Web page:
From NBC/NJ's Athena Jones
The Obama campaign has been cautious in its response to market concerns that government-sponsored mortgage companies Fannie Mae and Freddie Mac are under stress.
The companies, which guarantee roughly half of the country's $12 trillion mortgage market, have been hit hard by the mortgage foreclosure crisis. Their shares are falling and some investors are concerned the two giants could default on their debt, which would send ripples through the economy, since their securities are held by financial institutions and investors all over the world.
The Obama camp released a statement earlier (see below post), but the statement does not address whether the government should intervene to help Fannie Mae and Freddie Mac should it become necessary and whether the Treasury should make an explicit statement that it would back these loans, in order to avert the kind of crisis of confidence that sank Bear Stearns.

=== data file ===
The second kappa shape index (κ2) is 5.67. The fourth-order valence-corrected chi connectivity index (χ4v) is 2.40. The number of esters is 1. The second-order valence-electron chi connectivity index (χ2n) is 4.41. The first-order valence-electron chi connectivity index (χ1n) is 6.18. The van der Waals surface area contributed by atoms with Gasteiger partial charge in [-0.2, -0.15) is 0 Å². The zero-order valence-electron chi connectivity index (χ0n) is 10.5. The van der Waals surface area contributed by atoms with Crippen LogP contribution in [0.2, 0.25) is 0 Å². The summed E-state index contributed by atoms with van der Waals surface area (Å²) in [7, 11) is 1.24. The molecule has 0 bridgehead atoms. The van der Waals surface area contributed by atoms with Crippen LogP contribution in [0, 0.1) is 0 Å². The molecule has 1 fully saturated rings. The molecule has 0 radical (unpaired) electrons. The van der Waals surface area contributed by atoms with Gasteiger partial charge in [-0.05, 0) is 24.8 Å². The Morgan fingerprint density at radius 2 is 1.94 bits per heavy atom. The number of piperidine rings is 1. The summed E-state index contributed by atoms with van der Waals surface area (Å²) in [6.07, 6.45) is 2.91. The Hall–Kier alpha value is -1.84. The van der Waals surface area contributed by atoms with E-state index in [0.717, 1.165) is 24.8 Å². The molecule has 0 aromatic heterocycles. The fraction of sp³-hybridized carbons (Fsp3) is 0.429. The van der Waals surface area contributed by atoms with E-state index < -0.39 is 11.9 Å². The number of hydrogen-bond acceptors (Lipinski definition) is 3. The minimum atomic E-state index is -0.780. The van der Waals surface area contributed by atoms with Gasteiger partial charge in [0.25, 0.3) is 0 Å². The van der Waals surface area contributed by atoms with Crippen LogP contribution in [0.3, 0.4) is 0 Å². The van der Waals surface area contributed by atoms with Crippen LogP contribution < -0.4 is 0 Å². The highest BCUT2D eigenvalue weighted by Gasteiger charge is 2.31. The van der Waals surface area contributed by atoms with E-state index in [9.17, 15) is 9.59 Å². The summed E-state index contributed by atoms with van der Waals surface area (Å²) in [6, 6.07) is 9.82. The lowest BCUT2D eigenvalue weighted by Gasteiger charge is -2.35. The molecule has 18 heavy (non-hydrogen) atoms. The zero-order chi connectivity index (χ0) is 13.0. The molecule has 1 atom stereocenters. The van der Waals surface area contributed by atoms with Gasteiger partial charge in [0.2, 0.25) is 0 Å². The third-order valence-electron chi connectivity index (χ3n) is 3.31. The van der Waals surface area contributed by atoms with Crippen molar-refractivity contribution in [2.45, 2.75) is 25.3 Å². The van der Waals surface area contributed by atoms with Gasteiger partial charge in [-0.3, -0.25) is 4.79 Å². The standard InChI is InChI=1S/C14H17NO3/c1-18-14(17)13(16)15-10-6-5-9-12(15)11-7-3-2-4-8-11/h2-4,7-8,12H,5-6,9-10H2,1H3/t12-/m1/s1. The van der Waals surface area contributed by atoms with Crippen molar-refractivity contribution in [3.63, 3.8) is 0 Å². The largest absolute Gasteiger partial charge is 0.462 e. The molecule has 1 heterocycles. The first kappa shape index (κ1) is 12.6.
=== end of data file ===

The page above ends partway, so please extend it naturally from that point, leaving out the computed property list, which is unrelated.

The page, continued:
The Associated Press reports that John McCain has said the government cannot let Fannie Mae and Freddie Mac go under, but it's unclear what Obama thinks about that.
When pressed for more, Obama spokesman Bill Burton sent this response: "In a rapidly evolving situation, it does not make sense to comment on each and every one of the many specific actions that could potentially be taken to this end."
Obama himself has not publicly addressed the matter. He is in the battleground state of Ohio today where he just finished a town hall in Dayton on America's energy security.
Calling for a bailout may be seen as a big step, given the moral hazard issues involved, but there's also the question of whether the government can afford not to help the two companies.